It's hard to sell a winner. Any time I even think about selling some Novavax shares (NASDAQ:NVAX), the darn stock price goes up another 6%. I also haven't taken any profits yet from my investment in the biotech because I haven't even owned it for a year, and there are tax advantages to hanging on at least that long.  

Historically, my worst investment mistakes were my sales. Over a decade ago, I sold Amazon and I sold Netflix. That's kind of like leaving $1 million on a bus.  

Don't kid yourself about selling a stock -- it's the most dangerous thing you can do in the stock market. Forget about all those bad buys you and I have made over the years. What did you lose in your worst picks, 90% of your money? All of those poor purchase decisions are so irrelevant. 

It's the sales you make too soon that haunt you. 

Businessman looking at Buy or Sell graph

Image source: Getty Images

I bought Novavax because of its flu vaccine candidate, NanoFlu. At the time, we were all waiting on news from a pivotal clinical trial. It seemed to me that the possible reward greatly outweighed the risk, so I bought shares, and added to my position in January. And then in March, the company delivered positive results from its phase 3 study. 

By then, that news was almost irrelevant. The stock market (and much of the world) was (and remains) laser-focused on COVID-19. And Novavax is now pursuing a vaccine for that disease, NVX‑CoV2373. That's why my Novavax stock holdings are skyrocketing -- it was an unpredictable, black swan event.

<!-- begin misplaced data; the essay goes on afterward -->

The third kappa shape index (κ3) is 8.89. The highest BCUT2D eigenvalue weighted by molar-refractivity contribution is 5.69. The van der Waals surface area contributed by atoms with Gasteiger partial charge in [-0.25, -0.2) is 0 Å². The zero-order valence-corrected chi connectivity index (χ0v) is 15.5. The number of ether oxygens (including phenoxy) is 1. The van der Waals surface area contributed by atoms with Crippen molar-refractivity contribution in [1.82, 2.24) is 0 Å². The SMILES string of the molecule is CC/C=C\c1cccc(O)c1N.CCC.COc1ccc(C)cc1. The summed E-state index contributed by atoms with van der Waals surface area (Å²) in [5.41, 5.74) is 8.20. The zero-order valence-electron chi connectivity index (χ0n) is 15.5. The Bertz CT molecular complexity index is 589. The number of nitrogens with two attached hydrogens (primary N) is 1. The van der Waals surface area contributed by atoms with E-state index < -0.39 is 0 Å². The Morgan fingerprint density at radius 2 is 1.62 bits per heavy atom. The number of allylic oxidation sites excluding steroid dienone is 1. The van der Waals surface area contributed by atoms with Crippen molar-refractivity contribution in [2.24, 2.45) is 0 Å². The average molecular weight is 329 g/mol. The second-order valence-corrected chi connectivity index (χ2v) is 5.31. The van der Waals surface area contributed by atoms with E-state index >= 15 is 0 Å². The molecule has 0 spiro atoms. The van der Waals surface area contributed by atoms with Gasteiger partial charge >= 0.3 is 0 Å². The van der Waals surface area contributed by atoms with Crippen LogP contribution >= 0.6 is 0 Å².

A month ago, I said Novavax was a buy at $48. Today, I think it's still a buy at $83. Novavax has a good shot at winning this race.

Will I take some profits before the phase 1 clinical trial data for NVX‑CoV2373 is announced in July? Yes -- because it's a binary event, and anything can happen.  

This article represents the opinion of the writer, who may disagree with the “official” recommendation position of a Motley Fool premium advisory service. We’re motley! Questioning an investing thesis -- even one of our own -- helps us all think critically about investing and make decisions that help us become smarter, happier, and richer.